A pair of teenagers shot two of the 10 whooping cranes released in Louisiana, hampering an attempt to establish a third population of the endangered bird, says an article in the Montreal Gazette.
The article gives the details of the whooping crane recovery program, which spans the United States and Canada, with an emphasis on Canadian contributions. It includes the fact that there were just 22 whooping cranes in 1941. The population has now rebounded to about 400 of the cranes in the wild.
The article says that state wildlife officials had created an education campaign before this fall’s goose and duck hunting season in an attempt to prevent hunters accidentally shooting the whooping cranes. The article doesn’t mention what the teenagers’ motives were.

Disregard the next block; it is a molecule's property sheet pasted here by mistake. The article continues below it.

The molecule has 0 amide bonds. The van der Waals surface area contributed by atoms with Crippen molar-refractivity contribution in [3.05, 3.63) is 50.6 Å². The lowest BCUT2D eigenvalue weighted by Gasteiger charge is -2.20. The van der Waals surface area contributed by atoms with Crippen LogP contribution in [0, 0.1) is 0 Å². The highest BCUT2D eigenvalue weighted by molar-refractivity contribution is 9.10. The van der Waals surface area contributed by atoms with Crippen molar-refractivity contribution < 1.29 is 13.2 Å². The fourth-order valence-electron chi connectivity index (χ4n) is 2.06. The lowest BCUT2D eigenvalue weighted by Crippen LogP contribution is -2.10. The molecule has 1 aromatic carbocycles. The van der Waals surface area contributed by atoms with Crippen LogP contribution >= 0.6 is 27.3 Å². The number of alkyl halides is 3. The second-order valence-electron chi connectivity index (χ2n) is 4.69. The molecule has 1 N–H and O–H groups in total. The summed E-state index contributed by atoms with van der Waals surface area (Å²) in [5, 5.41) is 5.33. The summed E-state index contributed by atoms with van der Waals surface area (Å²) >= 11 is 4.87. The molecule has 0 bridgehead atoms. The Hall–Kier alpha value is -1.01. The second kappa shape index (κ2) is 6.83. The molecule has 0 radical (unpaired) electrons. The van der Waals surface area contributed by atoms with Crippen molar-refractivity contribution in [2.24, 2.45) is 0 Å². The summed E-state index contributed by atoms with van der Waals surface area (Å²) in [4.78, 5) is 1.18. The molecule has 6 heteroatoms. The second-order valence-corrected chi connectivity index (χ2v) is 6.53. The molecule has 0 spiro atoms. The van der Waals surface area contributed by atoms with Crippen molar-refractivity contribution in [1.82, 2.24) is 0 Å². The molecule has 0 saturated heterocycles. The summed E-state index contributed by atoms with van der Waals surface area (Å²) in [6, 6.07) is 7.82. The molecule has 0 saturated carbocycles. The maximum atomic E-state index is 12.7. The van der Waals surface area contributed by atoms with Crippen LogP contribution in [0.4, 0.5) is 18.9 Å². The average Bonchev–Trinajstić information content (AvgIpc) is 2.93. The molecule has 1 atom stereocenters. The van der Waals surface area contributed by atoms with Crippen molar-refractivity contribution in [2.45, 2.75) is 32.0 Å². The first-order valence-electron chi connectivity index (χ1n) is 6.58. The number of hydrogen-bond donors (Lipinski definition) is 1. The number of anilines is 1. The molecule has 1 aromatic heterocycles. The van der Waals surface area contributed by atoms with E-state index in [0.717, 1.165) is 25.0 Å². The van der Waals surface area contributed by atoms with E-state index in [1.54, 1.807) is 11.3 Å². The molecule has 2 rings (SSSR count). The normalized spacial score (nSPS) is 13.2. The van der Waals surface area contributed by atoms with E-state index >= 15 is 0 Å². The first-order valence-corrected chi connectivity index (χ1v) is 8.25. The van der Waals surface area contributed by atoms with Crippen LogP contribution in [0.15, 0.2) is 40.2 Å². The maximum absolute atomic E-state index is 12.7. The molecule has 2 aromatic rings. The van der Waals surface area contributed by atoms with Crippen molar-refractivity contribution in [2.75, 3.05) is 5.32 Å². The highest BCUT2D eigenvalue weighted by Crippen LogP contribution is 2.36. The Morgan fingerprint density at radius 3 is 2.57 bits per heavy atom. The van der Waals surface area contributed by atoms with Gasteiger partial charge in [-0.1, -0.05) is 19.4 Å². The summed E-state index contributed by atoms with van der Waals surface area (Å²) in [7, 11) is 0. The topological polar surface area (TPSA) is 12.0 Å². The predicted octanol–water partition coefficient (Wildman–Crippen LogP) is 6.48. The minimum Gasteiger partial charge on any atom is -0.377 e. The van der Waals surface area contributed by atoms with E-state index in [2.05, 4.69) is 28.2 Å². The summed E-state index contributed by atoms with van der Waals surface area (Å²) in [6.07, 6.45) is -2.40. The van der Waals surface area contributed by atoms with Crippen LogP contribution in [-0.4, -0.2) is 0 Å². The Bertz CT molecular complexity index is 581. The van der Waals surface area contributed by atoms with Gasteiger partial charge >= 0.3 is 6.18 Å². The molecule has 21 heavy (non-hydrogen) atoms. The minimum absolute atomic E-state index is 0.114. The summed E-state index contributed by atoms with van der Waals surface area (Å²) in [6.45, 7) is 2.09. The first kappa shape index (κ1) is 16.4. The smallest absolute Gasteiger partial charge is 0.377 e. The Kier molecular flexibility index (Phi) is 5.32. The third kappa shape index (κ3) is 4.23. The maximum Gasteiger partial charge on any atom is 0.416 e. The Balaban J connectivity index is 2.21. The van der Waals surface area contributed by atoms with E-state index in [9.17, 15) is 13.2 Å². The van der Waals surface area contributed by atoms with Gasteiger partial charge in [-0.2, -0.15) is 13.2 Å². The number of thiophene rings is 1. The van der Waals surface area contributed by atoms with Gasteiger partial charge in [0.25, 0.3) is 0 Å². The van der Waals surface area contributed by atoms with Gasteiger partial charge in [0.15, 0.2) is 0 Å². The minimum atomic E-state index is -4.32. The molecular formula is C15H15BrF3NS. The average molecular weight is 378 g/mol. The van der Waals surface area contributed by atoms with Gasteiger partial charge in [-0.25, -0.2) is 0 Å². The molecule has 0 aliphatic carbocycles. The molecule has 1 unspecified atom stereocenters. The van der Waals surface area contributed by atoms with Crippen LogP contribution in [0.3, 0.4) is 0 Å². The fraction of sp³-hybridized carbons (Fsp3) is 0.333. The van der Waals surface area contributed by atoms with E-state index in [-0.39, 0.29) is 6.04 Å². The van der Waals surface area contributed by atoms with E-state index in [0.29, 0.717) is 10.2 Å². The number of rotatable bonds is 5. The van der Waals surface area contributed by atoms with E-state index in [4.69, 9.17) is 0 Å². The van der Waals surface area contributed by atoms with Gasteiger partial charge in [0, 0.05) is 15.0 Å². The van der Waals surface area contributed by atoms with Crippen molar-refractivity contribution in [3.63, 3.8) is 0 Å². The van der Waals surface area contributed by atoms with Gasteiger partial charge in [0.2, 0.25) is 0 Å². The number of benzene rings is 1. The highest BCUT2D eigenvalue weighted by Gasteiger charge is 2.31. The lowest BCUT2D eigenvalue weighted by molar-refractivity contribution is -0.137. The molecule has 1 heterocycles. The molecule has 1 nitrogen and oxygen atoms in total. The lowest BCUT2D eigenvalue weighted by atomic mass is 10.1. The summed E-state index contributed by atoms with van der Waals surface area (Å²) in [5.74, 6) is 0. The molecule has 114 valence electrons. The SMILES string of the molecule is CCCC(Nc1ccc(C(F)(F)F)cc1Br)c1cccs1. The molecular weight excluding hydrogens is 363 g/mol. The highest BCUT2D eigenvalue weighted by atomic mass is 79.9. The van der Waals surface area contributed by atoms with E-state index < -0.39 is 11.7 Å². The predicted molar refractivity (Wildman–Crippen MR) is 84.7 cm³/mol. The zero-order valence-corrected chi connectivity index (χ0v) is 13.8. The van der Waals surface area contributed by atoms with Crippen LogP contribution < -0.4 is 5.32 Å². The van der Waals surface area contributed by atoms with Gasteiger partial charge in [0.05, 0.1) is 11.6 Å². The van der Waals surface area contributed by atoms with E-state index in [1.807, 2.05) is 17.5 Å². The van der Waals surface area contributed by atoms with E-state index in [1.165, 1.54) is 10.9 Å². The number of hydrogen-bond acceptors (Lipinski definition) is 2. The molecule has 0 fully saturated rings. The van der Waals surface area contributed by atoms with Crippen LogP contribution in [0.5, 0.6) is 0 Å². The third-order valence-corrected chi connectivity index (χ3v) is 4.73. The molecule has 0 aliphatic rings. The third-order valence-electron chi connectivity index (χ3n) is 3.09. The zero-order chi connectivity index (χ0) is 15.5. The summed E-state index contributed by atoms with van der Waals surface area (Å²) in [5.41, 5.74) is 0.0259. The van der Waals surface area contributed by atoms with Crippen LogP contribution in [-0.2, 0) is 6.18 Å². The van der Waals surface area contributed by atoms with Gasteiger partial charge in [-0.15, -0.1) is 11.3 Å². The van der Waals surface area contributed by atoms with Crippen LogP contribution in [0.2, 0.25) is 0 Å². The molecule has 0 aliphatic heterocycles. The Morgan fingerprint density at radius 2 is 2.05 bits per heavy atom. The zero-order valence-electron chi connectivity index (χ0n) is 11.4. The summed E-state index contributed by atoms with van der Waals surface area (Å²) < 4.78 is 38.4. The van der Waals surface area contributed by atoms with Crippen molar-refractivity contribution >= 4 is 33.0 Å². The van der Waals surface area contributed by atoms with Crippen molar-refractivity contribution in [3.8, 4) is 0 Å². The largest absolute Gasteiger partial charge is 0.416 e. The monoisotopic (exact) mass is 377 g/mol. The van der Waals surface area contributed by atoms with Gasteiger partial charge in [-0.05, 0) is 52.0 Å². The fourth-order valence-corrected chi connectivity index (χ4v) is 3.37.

Whopping cranes had a happier visit to Missouri last week. A hunter, believing he heard someone in distress, investigated and found instead a pair of migrating whooping cranes. The cranes stayed in the agricultural field long enough for a Missouri Department of Conservation (MDC) staffer to arrive on the scene and confirm the sighting. Local bird-watchers were able to get a glimpse of the radio-tagged adult-and-juvenile pair too.
Photo: Whooping cranes. Courtesy Missouri Department of Conservation